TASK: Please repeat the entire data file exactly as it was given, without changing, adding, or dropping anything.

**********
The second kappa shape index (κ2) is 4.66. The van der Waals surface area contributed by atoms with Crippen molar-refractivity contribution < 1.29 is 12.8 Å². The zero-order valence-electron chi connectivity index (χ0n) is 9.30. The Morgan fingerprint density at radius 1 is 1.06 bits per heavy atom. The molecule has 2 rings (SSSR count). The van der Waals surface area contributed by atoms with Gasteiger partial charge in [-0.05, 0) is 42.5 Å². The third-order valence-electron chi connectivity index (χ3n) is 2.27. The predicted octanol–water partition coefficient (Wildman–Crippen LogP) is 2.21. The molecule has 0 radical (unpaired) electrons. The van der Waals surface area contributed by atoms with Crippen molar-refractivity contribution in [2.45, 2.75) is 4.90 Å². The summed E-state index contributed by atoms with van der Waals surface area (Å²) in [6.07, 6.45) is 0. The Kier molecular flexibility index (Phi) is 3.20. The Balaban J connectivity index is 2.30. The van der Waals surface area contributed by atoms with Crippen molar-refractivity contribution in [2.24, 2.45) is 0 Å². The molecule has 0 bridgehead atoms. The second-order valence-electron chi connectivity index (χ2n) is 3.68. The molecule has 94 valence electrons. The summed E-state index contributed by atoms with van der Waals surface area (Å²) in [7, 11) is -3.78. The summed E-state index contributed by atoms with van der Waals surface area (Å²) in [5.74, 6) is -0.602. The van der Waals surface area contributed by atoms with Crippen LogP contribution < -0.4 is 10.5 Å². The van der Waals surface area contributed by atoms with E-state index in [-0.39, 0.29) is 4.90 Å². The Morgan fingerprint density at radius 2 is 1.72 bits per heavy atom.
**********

The second kappa shape index (κ2) is 4.66. The van der Waals surface area contributed by atoms with Crippen molar-refractivity contribution < 1.29 is 12.8 Å². The zero-order valence-electron chi connectivity index (χ0n) is 9.30. The Morgan fingerprint density at radius 1 is 1.06 bits per heavy atom. The molecule has 2 rings (SSSR count). The van der Waals surface area contributed by atoms with Gasteiger partial charge in [-0.05, 0) is 42.5 Å². The third-order valence-electron chi connectivity index (χ3n) is 2.27. The predicted octanol–water partition coefficient (Wildman–Crippen LogP) is 2.21. The molecule has 0 radical (unpaired) electrons. The van der Waals surface area contributed by atoms with Crippen molar-refractivity contribution in [2.45, 2.75) is 4.90 Å². The summed E-state index contributed by atoms with van der Waals surface area (Å²) in [6.07, 6.45) is 0. The Kier molecular flexibility index (Phi) is 3.20. The Balaban J connectivity index is 2.30. The van der Waals surface area contributed by atoms with Crippen molar-refractivity contribution in [2.24, 2.45) is 0 Å². The molecule has 0 bridgehead atoms. The second-order valence-electron chi connectivity index (χ2n) is 3.68. The molecule has 94 valence electrons. The summed E-state index contributed by atoms with van der Waals surface area (Å²) in [7, 11) is -3.78. The summed E-state index contributed by atoms with van der Waals surface area (Å²) in [5.74, 6) is -0.602. The van der Waals surface area contributed by atoms with Crippen LogP contribution < -0.4 is 10.5 Å². The van der Waals surface area contributed by atoms with E-state index in [-0.39, 0.29) is 4.90 Å². The Morgan fingerprint density at radius 2 is 1.72 bits per heavy atom.